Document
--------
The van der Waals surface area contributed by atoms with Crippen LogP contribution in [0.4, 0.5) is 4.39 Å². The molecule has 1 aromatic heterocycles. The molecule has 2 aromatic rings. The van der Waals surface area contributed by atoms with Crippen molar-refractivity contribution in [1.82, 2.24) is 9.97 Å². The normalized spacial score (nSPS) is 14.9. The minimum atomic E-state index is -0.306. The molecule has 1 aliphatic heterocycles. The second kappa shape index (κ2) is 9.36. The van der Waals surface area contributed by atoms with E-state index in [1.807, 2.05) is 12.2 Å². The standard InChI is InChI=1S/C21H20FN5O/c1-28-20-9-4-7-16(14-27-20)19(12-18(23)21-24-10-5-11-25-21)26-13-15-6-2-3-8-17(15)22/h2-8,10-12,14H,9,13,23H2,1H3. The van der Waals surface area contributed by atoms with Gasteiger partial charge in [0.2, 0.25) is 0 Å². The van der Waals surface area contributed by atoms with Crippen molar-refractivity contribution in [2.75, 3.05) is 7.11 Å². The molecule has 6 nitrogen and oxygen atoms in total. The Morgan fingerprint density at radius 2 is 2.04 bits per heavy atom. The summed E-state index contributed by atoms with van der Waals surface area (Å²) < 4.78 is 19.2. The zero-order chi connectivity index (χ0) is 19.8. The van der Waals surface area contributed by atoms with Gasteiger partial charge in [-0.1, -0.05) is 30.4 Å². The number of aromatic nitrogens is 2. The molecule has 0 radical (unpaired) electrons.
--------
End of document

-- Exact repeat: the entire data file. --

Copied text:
The van der Waals surface area contributed by atoms with Crippen LogP contribution in [0.4, 0.5) is 4.39 Å². The molecule has 1 aromatic heterocycles. The molecule has 2 aromatic rings. The van der Waals surface area contributed by atoms with Crippen molar-refractivity contribution in [1.82, 2.24) is 9.97 Å². The normalized spacial score (nSPS) is 14.9. The minimum atomic E-state index is -0.306. The molecule has 1 aliphatic heterocycles. The second kappa shape index (κ2) is 9.36. The van der Waals surface area contributed by atoms with E-state index in [1.807, 2.05) is 12.2 Å². The standard InChI is InChI=1S/C21H20FN5O/c1-28-20-9-4-7-16(14-27-20)19(12-18(23)21-24-10-5-11-25-21)26-13-15-6-2-3-8-17(15)22/h2-8,10-12,14H,9,13,23H2,1H3. The van der Waals surface area contributed by atoms with Gasteiger partial charge in [0.2, 0.25) is 0 Å². The van der Waals surface area contributed by atoms with Crippen molar-refractivity contribution in [2.75, 3.05) is 7.11 Å². The molecule has 6 nitrogen and oxygen atoms in total. The Morgan fingerprint density at radius 2 is 2.04 bits per heavy atom. The summed E-state index contributed by atoms with van der Waals surface area (Å²) < 4.78 is 19.2. The zero-order chi connectivity index (χ0) is 19.8. The van der Waals surface area contributed by atoms with Gasteiger partial charge in [-0.1, -0.05) is 30.4 Å². The number of aromatic nitrogens is 2. The molecule has 0 radical (unpaired) electrons.